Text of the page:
• The rehabilitation process during the second phase of recovery
The average recovery time for MCL surgery is about six months, but the full range is from twelve weeks to twelve months at each end of the spectrum.

The early stages of MCL surgery recovery influence the entire healing process. Giving your body the opportunity to heal quickly and thoroughly is the best way to return to activity safely. Using Game Ready's cold compression therapy system after MCL surgery will help you heal more quickly, feel more comfortable, and get back on your feet faster.

Our patented system is proven to be more effective than ice alone, which is why both doctors and athletes rely on Game Ready during MCL surgery recovery. Look for a provider near you if you want to integrate Game Ready into your MCL surgery recovery strategy.

How fast do you want to get back in the game?
guide to knee surgery cta

Read More >

7 Stretches to Do Post MCL Knee Surgery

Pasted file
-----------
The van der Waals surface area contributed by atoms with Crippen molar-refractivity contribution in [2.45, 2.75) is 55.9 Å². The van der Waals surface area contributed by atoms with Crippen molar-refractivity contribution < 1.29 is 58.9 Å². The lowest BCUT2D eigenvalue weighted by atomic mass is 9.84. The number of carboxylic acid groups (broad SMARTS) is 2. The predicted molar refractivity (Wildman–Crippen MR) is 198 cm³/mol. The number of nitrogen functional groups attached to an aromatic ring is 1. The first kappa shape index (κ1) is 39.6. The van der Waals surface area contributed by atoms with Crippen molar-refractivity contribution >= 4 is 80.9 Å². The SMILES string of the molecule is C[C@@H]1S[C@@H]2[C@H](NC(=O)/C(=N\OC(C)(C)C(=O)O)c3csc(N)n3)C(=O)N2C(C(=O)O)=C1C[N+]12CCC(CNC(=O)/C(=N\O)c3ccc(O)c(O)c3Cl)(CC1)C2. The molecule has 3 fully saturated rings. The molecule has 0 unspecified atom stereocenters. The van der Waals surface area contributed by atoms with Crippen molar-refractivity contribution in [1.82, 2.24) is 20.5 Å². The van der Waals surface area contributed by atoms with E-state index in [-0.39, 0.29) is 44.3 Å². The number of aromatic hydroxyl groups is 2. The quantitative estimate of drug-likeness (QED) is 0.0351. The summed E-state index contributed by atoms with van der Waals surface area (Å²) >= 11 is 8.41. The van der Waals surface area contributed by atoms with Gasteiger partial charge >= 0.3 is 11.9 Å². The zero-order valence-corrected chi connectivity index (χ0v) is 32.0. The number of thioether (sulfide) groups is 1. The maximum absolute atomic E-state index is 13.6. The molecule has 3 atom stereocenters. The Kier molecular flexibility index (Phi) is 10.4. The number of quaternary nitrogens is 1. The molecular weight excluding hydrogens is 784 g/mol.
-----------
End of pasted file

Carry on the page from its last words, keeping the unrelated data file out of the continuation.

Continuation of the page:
By Kelly Hansen | Jan 16, 2014
After MCL surgery it is important to strengthen and stretch the muscles surrounding the knee joint. Doing the exercises prescribed by your physical therapist will help you recover more quickly and help prevent future injury to the knee.

Whether you are strengthening or stretching, it is important to follow your therapist's instructions carefully as introducing too much activity too quickly can hinder the MCL recovery process.

7 Stretching Exercises for After MCL Surgery

Some of the stretching exercises your physical therapist might recommend include:
  1. Heel prop - Knee hyperextension is one component of proper full range of motion. The heel prop and the next two exercises are designed to improve knee hyperextension. The heel prop is a passive stretching exercise in which your leg rests on a bolster placed at the ankle. Because your foot is slightly elevated, your knee is allowed to be slightly hyperextended. Work with your physical therapist to ensure that you select a correctly sized bolster for this exercise.

  2. Towel stretch - Using a towel or other static strap wrapped loosely around the ball of your foot, gently pull your toes toward you and allow the knee to hyperextend.

  3. Active hyperextension - The goal of this exercise is to achieve the same effect as the towel stretch without using a device. With both legs flat while sitting up, using the strength in your quadriceps muscles, lift your heels off the floor.